Hawaii Congressional Delegation Urges U.S. Department of Agriculture to Provide Maximum Assistance Possible for Volcano-Impacted Farmers

June 29, 2018
Press Release
USDA Has Discretion to Allow Impacted Farmers to Sign up for Crop Insurance for the 2018 Crop Year, Provide Disaster Payments, and Offer Creative Flexibility with the Emergency Conservation Program

WASHINGTON, D.C. – The Hawaii Congressional Delegation in a letter to Undersecretary of Agriculture for Farm and Foreign Agricultural Services Bill Northey urged the U.S. Department of Agriculture to provide the maximum assistance possible to Hawaii farmers impacted by the ongoing volcanic activity on Hawaii Island.

“Hawaii is unlike any other state. The majority of our farms are small and diversified with specialty crops, and Hawaii remains an underserved state for crop insurance. For farmers who have lost their homes, their crops, their land, and their farming infrastructure valued up to millions of dollars, assistance is absolutely critical if they are to remain in agriculture,” the Delegation wrote. “Hawaii farmers have lost so much. If we want to ensure that they remain in agriculture and continue to provide locally grown food for our families, specialty crops that add millions to our economy, and increase Hawaii’s food sustainability, we must provide them with every available assistance.”

For a PDF version of the letter, click here.

Full text of the letter is below:

Dear Undersecretary Northey: 

We are writing to bring to your attention the severe loss suffered by Hawaii farmers due to recent disasters and ask for your assistance to the maximum extent practicable in providing resources made available within USDA programs. This includes allowing impacted farmers to sign up for crop insurance payments for the 2018 Crop Year, providing ad-hoc disaster payments to impacted farmers with the linked commitment to participate in crop insurance for the next two available crop years, and creative flexibility with the Emergency Conservation Program.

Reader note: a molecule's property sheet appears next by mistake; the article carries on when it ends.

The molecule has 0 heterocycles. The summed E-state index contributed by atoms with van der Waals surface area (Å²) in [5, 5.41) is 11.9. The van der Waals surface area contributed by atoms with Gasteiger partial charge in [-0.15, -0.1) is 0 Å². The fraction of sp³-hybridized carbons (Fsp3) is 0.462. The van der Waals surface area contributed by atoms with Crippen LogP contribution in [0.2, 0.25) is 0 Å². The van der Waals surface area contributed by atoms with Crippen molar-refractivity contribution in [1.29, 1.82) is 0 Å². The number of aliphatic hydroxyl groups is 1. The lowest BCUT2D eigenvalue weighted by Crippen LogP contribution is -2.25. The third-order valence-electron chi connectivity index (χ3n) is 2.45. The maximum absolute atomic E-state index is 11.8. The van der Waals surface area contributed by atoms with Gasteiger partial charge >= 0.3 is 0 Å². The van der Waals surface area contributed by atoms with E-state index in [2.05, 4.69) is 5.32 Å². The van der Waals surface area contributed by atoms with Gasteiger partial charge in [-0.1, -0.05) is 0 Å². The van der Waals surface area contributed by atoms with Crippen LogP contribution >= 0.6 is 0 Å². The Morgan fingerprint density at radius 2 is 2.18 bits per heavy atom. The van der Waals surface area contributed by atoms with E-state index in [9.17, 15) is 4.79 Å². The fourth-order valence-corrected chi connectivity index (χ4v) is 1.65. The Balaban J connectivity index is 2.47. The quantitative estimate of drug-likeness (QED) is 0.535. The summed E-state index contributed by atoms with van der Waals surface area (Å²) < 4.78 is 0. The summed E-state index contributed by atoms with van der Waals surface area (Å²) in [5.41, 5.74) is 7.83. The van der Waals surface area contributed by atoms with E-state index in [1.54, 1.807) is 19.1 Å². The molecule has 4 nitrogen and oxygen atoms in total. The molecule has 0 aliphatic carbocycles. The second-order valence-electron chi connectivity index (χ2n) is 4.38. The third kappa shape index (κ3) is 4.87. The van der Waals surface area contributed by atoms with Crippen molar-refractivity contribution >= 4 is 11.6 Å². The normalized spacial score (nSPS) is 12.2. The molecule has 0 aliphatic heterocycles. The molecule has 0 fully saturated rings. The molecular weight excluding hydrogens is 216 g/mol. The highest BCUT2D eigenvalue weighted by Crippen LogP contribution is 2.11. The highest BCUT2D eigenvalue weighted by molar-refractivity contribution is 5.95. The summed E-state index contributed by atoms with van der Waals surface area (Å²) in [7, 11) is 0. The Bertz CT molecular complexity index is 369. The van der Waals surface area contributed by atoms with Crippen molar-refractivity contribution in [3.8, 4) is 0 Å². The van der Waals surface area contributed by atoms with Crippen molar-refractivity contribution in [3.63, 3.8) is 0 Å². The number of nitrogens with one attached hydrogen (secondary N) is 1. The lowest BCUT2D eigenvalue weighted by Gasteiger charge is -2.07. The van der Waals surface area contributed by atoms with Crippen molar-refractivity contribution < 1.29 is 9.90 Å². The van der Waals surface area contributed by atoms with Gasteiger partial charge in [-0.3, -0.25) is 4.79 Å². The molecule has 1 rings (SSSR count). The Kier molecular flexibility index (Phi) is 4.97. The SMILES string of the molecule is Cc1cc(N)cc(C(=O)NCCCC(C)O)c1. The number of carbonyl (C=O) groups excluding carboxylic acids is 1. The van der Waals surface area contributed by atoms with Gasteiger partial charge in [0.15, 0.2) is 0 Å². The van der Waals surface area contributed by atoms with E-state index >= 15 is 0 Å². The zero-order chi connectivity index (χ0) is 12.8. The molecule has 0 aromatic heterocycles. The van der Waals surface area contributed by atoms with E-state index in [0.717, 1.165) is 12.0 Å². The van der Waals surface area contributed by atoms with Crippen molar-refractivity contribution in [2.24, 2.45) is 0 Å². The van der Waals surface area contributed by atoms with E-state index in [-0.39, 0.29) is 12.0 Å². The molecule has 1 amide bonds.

On April 13 – 16, 2018, torrential rains resulted in flooding, landslides and mudslides in the City and County of Honolulu and Kauai County. The President approved a Major Disaster Declaration for both counties (FEMA-4365-DR) and Secretary Perdue designated Kauai County as a disaster area. The flooding on Kauai destroyed at least 33 percent of the island’s taro crop and the state expects a shortage of the locally consumed crop this year. According to USDA, taro grown in Hawaii was valued at nearly $2.6 million in 2017.

Shortly after the events on Kauai and Oahu, a volcanic eruption began on Hawaii Island on May 3, 2018. The volcanic activity, which continues to this day, includes the lava flow, volcanic ash, acid rain, high levels of sulfur dioxide, and volcanic gas emissions (“vog”). The President has approved a Major Disaster Declaration for Hawaii County (FEMA-4366-DR). Thus far, lava has covered 6,164 acres and destroyed over 650 homes in the Puna area of Hawaii Island. Farms which grow or cultivate papayas, orchids, and cut flowers have been covered by lava or are no longer accessible. According to the 2012 Census of Agriculture, Hawaii Island has 83 percent of Hawaii’s papaya acreage and 78 percent of Hawaii’s floriculture square footage. Preliminary estimates suggest that up to 50 percent of Hawaii’s cut flower industry is destroyed. Coffee and macadamia nuts are already showing the effects of acid rain and losses could be extensive.

Farmers have not just lost their farms and homes, they have been displaced from their land as the volcanic activity has permanently altered the landscape. They will need to find new parcels and start over again. It will be well over a year before they are able to harvest their first crop. For producers of orchids, it could take three to four years to reestablish the crop to production levels achieved prior to the disaster.

Hawaii is unlike any other state. The majority of our farms are small and diversified with specialty crops, and Hawaii remains an underserved state for crop insurance. For farmers who have lost their homes, their crops, their land, and their farming infrastructure valued up to millions of dollars, assistance is absolutely critical if they are to remain in agriculture.

Hawaii farmers have lost so much. If we want to ensure that they remain in agriculture and continue to provide locally grown food for our families, specialty crops that add millions to our economy, and increase Hawaii’s food sustainability, we must provide them with every available assistance.

Accordingly, we ask for every consideration from the USDA to support the future of Hawaii’s farming and floriculture industry. We look forward to your prompt response and thank you for your attention to this urgent matter.

Sincerely,

Mazie K. Hirono, U.S. Senator

Brian Schatz, U.S. Senator

Tulsi Gabbard, U.S. Representative

Colleen Hanabusa, U.S. Representative

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